Pet Scams

WHERE IS MY PUPPY?

Like many animal transportation companies across the country, we occasionally receive an anxious phone call from a pet lover asking, “Where is my puppy?” Unfortunately for the caller, the puppy doesn’t even exist and the caller is the latest victim of an Internet scam. Pet scams seem to be everywhere on the Internet. Scams are a crime and often these scammers use the Dogtainers name or logo in their pet schemes, as well as steal portions of  funny-dog-photo-dogs-with-doll,1280x960,696our website to set up these scams and make them look more legitimate.

Always remember, buyer beware!  If if sounds too good to be true, it usually is. Puppies are being offered for sale  and  they are offered at below breeder rates to entice you,  the buyer. These puppies don’t even exist!

HOW DO I KNOW THAT IT IS A SCAM?

Here are some dead giveaways:

OFTEN THE SCAMMER OFFERS:

  • Ship within 24 hours of payment (which is impossible due to the time required to obtain import license and veterinary health certificates)
  • Ship from an international location to your doorstep for $250 or $350 (generally it costs more to ship a puppy internationally than it does for your plane ticket between two international locations plus you would need to purchase a travel kennel.  You can NEVER expect to pay only $250-$350 for an international shipment.)

MORE CLUES THAT YOU ARE DEALING WITH A SCAM

  • The scammers will tell you is the pet is being transported by a specific company who also may or may not exist. If the company does exist, they may not even be aware that their company is listed as the shipping company.
  • The scammers will request that the you complete the payment for the puppy via Western Union or other type of transaction that will not allow you to get any money back.
  • You, the unsuspecting buyer, calls the animal transportation company to find out when your puppy will arrive. The company has never heard of the seller/breeder who sold the puppy and has no connection to them.
  • Do not be misled by those who claim to be charitable or religious organizations, pastors or sisters who will give you a puppy if you’ll just pay for the shipping and handling.
  • The scammers will create fraudulent websites, blatantly copied from legitimate websites, irrespective of any copyrights or trademark protection.
  • These scams may also come as ads being put in local papers and from legitimate websites, so it appears that you are buying a puppy (or a bird) locally.
  • You may be given booking information confirming that your new puppy is being shipped on ABC airline. The booking information may be fraudulent and, even if it’s authentic, a “booking” doesn’t necessarily mean that they are actually shipping a puppy. Often the airline in question doesn’t even fly to that country!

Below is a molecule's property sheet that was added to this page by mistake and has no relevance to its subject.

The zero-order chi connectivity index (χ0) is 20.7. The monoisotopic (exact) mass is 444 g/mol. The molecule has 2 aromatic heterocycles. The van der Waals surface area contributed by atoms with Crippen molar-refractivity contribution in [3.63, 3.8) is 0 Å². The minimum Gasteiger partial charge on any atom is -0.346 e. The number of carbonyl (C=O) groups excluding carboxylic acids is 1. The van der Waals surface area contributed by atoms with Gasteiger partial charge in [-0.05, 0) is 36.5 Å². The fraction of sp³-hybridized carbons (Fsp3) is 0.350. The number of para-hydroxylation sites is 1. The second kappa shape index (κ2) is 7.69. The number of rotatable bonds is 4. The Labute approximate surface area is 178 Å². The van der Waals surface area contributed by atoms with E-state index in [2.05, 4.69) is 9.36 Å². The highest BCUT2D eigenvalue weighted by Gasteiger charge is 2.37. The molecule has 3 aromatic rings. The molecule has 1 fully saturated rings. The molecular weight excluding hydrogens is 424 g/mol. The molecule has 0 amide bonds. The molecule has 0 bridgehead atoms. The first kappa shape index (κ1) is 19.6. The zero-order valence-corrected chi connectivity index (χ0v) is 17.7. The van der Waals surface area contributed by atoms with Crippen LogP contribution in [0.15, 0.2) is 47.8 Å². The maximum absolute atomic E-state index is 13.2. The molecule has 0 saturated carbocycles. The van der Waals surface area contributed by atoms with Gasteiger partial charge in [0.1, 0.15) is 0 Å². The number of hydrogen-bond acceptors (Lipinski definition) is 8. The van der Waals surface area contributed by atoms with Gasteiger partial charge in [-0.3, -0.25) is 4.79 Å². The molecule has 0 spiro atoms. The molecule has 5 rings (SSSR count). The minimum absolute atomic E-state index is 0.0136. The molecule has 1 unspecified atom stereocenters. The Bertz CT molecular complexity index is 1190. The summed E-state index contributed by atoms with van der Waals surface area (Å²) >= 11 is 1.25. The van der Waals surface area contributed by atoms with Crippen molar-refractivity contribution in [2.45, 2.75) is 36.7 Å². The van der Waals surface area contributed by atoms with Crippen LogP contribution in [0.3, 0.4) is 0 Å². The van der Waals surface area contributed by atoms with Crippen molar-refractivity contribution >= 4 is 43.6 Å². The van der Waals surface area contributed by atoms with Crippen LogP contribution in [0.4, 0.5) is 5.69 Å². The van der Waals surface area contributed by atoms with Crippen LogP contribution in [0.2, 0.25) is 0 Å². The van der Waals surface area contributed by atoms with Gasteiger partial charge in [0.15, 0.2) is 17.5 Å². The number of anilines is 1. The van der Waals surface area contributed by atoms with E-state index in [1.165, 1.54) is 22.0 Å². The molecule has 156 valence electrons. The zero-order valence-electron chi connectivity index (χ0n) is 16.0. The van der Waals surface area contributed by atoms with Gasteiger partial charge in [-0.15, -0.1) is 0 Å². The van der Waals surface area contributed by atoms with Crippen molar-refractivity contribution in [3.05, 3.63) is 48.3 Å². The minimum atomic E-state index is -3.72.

• Buyers wanting to send a cashier’s check for more money than is required so you can make a payment to their shipping agent for transport of the pet. You deposit the cashier’s check and send the overpayment to the shipping agent only to find out from your bank later that the cashier’s check was bogus and you are held liable for repayment of the full amount.
  • Puppies from Cameroon or Nigeria (or other countries) who are supposedly already being shipped to the new owner who then gets an email saying that the veterinary officials in a third country need additional money before the puppy can continue being shipped. This does not happen in the real world. A veterinary official in a country that the pet is being shipped through does NOT confiscate a shipment and hold it until money is paid.
  • Many of the scams involve the toy breeds, usually requires that money be sent urgently by Western Union to avoid euthanasia of the pet, and often the pets are located in Nigeria, Cameroon or Benin though we are seeing more and more scams surfacing in what used to be considered fairly “safe” countries (i.e., the U.K., USA, etc.)
  • Often the scam appears to come from members of the clergy or relief / rescue workers are offering a pet because they can’t keep it, begging for a good home before the puppy is euthanized.

DOGTAINERS RECOMMENDS THAT IF YOU SUSPECT A SCAM, OR THAT YOU ARE THE VICTIM OF A SCAM, CONSULT THESE WEBSITES FOR INFORMATION:

The Internet Crime Complaint Center (IC3) is a partnership between the Federal Bureau of Investigation (FBI), the National White Collar Crime Center (NW3C), and the Bureau of Justice Assistance (BJA):